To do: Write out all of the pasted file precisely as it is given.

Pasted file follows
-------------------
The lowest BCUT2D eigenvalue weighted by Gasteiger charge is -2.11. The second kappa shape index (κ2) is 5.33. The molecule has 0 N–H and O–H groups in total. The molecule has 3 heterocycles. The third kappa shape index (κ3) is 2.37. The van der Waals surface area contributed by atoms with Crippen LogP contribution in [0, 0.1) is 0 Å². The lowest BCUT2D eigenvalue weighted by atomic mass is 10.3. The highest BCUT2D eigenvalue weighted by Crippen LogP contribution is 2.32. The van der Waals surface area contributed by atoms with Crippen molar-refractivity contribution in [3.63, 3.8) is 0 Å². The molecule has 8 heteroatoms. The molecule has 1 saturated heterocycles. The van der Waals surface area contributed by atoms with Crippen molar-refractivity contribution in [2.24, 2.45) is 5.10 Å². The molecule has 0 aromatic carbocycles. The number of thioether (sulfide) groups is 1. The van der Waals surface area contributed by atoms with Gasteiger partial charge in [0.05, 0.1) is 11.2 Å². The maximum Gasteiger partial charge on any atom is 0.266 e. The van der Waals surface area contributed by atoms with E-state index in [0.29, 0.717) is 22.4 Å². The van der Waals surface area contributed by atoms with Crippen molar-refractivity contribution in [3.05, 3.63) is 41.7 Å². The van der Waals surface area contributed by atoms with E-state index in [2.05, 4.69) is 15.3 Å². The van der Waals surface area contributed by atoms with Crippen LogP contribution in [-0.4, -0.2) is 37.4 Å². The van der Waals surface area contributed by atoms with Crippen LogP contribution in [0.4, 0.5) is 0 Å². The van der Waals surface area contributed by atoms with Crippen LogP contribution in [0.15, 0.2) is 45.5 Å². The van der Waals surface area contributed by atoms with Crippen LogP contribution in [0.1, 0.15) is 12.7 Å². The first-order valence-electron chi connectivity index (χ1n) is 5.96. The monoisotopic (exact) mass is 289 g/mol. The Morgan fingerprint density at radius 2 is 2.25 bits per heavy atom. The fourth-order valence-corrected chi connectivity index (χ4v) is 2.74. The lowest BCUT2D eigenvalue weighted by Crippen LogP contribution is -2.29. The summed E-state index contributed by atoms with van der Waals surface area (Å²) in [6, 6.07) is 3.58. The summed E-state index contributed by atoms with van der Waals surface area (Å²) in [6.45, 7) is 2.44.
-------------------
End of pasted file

The lowest BCUT2D eigenvalue weighted by Gasteiger charge is -2.11. The second kappa shape index (κ2) is 5.33. The molecule has 0 N–H and O–H groups in total. The molecule has 3 heterocycles. The third kappa shape index (κ3) is 2.37. The van der Waals surface area contributed by atoms with Crippen LogP contribution in [0, 0.1) is 0 Å². The lowest BCUT2D eigenvalue weighted by atomic mass is 10.3. The highest BCUT2D eigenvalue weighted by Crippen LogP contribution is 2.32. The van der Waals surface area contributed by atoms with Crippen molar-refractivity contribution in [3.63, 3.8) is 0 Å². The molecule has 8 heteroatoms. The molecule has 1 saturated heterocycles. The van der Waals surface area contributed by atoms with Crippen molar-refractivity contribution in [2.24, 2.45) is 5.10 Å². The molecule has 0 aromatic carbocycles. The number of thioether (sulfide) groups is 1. The van der Waals surface area contributed by atoms with Gasteiger partial charge in [0.05, 0.1) is 11.2 Å². The maximum Gasteiger partial charge on any atom is 0.266 e. The van der Waals surface area contributed by atoms with E-state index in [0.29, 0.717) is 22.4 Å². The van der Waals surface area contributed by atoms with Crippen molar-refractivity contribution in [3.05, 3.63) is 41.7 Å². The van der Waals surface area contributed by atoms with E-state index in [2.05, 4.69) is 15.3 Å². The van der Waals surface area contributed by atoms with Crippen LogP contribution in [-0.4, -0.2) is 37.4 Å². The van der Waals surface area contributed by atoms with Crippen LogP contribution in [0.4, 0.5) is 0 Å². The van der Waals surface area contributed by atoms with Crippen LogP contribution in [0.15, 0.2) is 45.5 Å². The van der Waals surface area contributed by atoms with Crippen LogP contribution in [0.1, 0.15) is 12.7 Å². The first-order valence-electron chi connectivity index (χ1n) is 5.96. The monoisotopic (exact) mass is 289 g/mol. The Morgan fingerprint density at radius 2 is 2.25 bits per heavy atom. The fourth-order valence-corrected chi connectivity index (χ4v) is 2.74. The lowest BCUT2D eigenvalue weighted by Crippen LogP contribution is -2.29. The summed E-state index contributed by atoms with van der Waals surface area (Å²) in [6, 6.07) is 3.58. The summed E-state index contributed by atoms with van der Waals surface area (Å²) in [6.45, 7) is 2.44.